Low blood omega-3 may reduce concentration in the classroom

September 20, 2013 in Nutrition for Children and Teenagers, Nutrition Topics in the News, Vitamins, Minerals, Supplements

Low blood omega-3 may reduce concentration in the classroom

An Oxford University study has shown that a representative sample of UK schoolchildren aged seven to nine years had low levels of key omega-3 fatty acids in their blood.

What's more, the study found that children's blood levels of a particular omega-3 called DHA (the form found in most abundance in the brain) significantly predicted how well they were able to concentrate and learn. The omega-3 fats (EPA and DHA) found in oily fish and some algae, are essential for the brain's structure and function as well as for maintaining a healthy heart and immune system.

Parents also reported on their child's diet, revealing to the researchers that almost nine out of ten children in the sample ate fish less than twice a week, and nearly one in ten never ate fish at all. The government's guidelines for a healthy diet recommend at least two portions of fish a week since omega-3 fats have to come from our diets.

Blood samples were taken from 493 schoolchildren, aged between seven and nine years. All of the children were thought to have below-average reading skills, based on national assessments at the age of seven or their teachers' current judgments.

Analyses of their blood samples showed that, on average, just under two per cent of the children's total blood fatty acids were omega-3 DHA (docosahexaenoic acid) and 0.5 per cent was omega-3 EPA (eicosapentaenoic acid). This is below the minimum of 4 per cent recommended by leading scientists to maintain cardiovascular health in adults, with 8-12 per cent regarded as optimal for a healthy heart, the researchers reported.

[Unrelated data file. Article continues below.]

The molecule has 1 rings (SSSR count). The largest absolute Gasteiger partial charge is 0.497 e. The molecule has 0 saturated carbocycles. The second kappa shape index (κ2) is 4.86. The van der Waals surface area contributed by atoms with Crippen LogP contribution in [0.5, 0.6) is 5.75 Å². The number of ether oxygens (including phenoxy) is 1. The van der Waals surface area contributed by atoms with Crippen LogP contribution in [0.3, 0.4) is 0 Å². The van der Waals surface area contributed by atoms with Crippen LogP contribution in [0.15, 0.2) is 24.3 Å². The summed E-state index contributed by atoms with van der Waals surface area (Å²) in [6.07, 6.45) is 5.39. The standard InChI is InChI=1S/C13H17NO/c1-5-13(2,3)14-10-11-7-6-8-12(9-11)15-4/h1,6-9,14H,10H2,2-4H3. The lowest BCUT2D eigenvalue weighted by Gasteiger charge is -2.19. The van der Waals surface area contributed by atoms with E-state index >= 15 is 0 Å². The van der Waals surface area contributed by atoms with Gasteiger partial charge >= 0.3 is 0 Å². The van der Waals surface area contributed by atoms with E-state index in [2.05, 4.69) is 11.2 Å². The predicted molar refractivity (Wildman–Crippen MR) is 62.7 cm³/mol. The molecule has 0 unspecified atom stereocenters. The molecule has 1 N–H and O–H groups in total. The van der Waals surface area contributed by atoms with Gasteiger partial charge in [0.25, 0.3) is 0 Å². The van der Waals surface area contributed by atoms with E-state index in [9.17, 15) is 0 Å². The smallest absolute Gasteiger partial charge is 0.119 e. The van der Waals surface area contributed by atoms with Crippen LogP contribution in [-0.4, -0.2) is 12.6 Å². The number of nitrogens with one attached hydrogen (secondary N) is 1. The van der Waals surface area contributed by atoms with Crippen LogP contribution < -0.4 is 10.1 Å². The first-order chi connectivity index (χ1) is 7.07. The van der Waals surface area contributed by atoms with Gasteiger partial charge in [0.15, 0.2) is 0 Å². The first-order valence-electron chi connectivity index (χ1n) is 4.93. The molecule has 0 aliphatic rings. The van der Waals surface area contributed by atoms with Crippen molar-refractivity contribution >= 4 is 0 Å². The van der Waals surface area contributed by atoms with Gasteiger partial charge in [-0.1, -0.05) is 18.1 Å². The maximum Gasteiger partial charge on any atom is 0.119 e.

The researchers concluded that levels of omega-3 fatty acids in the blood significantly predicted a child's behaviour and ability to learn. Higher levels of blood omega-3's, DHA in particular, were associated with better reading and memory, as well as with fewer behaviour problems as rated by parents and teachers.

The current findings build on earlier work by the same researchers, showing that dietary supplementation with DHA improved both reading progress and behaviour in children from the general school population who were behind on their reading. Their previous research has already shown benefits of supplementation with long-chain omega-3 (EPA+DHA) for children with ADHD, Dyspraxia, Dyslexia, and related conditions.

Source: PLOS One, September 2013

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